The Miniature Schnauzer is a small dog that originated in Germany in the mid-to-late 19th century. It was developed from crosses between the Standard Schnauzer and smaller breeds like the Poodle or Affenpinscher. The results remain one of the most popular breeds and ranks 11th among the most popular breed in the United States because of the small size and it’s mild temperament. The AKC (American Kennel Club) just recognizes three colors for the Miniature Schnauzers: black, black and silver, and salt and pepper.
Miniature Schnauzers are small and proportionately built, measuring 12 to 14 inches tall. And weighing 11 to 15 pounds for females and 14 to 18 pounds for the males. They are often described as non-shedding, which is not exactly true, but their shedding is minimal and usually unnoticeable. Characterized mainly by their long head with a beard, bushy beard and mustache and eyebrows; dark colored and oval eyes.
The Official Standard of the Miniature Schnauzer describes their temperament as “alert and spirited, yet obedient to command. He is friendly, intelligent and willing to please. He should never be overaggressive or timid.” They are easy to train, and tend to be excellent watchdogs, with good territorial instinct, being more inclined toward vocal notification rather than attacks. They may seem often guarded towards a stranger until its owner welcomes the guest, at which time they become friendly and accepting of the guest. But they do bark, when greeting the owner or to show joy, excitement, or even displeasure.
It is most important to socialize the Miniature Schnauzer with people and other dogs. They don’t want to share their owner with any other dog. They dislike cats, but this tendency can be curbed with training, or if the dog is raised with cats.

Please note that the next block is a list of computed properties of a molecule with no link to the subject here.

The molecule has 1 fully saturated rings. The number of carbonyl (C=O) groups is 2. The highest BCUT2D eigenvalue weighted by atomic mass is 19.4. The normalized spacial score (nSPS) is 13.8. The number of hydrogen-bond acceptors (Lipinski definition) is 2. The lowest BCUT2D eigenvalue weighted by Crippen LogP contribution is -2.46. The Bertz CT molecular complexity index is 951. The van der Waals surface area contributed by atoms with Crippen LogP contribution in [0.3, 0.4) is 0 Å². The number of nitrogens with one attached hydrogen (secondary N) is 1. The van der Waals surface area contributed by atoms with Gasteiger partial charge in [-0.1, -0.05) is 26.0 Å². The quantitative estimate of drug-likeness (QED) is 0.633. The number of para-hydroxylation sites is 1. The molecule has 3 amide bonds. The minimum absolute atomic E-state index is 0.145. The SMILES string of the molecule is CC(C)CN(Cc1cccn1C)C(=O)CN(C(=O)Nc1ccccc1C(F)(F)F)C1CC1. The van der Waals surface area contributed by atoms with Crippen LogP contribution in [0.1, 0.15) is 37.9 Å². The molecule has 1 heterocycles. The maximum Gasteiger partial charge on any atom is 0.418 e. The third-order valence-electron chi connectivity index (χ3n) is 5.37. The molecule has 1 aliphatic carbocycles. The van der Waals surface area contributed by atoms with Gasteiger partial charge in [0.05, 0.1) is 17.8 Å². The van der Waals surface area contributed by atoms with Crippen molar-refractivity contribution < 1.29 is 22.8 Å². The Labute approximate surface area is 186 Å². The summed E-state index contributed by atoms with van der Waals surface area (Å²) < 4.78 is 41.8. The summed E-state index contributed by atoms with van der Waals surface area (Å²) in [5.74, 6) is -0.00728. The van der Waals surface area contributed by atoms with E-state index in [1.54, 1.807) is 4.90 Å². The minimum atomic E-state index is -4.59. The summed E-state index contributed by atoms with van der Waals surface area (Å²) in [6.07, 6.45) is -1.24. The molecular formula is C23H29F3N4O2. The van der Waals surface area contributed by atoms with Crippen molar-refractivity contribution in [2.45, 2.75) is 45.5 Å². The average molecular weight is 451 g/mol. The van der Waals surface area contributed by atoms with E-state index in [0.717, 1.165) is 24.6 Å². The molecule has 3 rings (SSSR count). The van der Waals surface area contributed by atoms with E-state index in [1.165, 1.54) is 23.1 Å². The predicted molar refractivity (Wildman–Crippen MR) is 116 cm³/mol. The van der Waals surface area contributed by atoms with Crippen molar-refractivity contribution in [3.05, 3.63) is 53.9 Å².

The earliest records concerning the development of the Miniature Schnauzer comes from Germany during the late 1800s. Originally bred as farm dogs in Germany, to keep rats and other vermin out of the barns. Being both bold and courageous, the Miniature Schnauzers were used to guard herds of cattle and sheep, small farms and the families. The were good rat dogs too, because of their small size.
The first recorded Miniature Schnauzer appeared in 1888, and first exhibited in 1899.
The AKC first accepted them as a breed in 1926, just two years after being introduced in the United States for the first time.
Normally the Miniature Schnauzer is a healthy breed, but can suffer health problems associated with high fat levels, such as hyperlipidemia, which often leads to pancreatitis. Also diabetes, bladder stones and eye problems can develop. Miniature Schnauzers are also prone to comedone syndrome, a condition where pus filled bumps are produced, usually on their backs, but it can be treated by a variety of medicines. They also need to have their ears dried after bathing or when wet conditions are present due to risk of infection, especially with uncropped or clipped ears. Their ears need to be examined as part of the regular annual check up.
Schnauzers require regular grooming. Usually a bath then clipped and dressed with special concern to the beards & eyebrows. When left unclipped the body hair will grow two to four inches in length.
Now, Why do you think I decided to write on Miniature Schnauzers? Because I saw one once, or my neighbor has one… Noooo, because I have one. Now bare in mind – Duchess is not your average, ‘run-or-the-mill’ miniature schnauzer. She’s cute, smart…, my wife even wears her picture on her ear rings.
I know! I know! Everyone thinks THEIR DOG is the smartest, best looking, best trained, most loyal, easiest to care for, EVER – bar none… and I hate to be the one to ‘burst your bubble’, but yours is not!
You know how I know this to be true? – because mine is!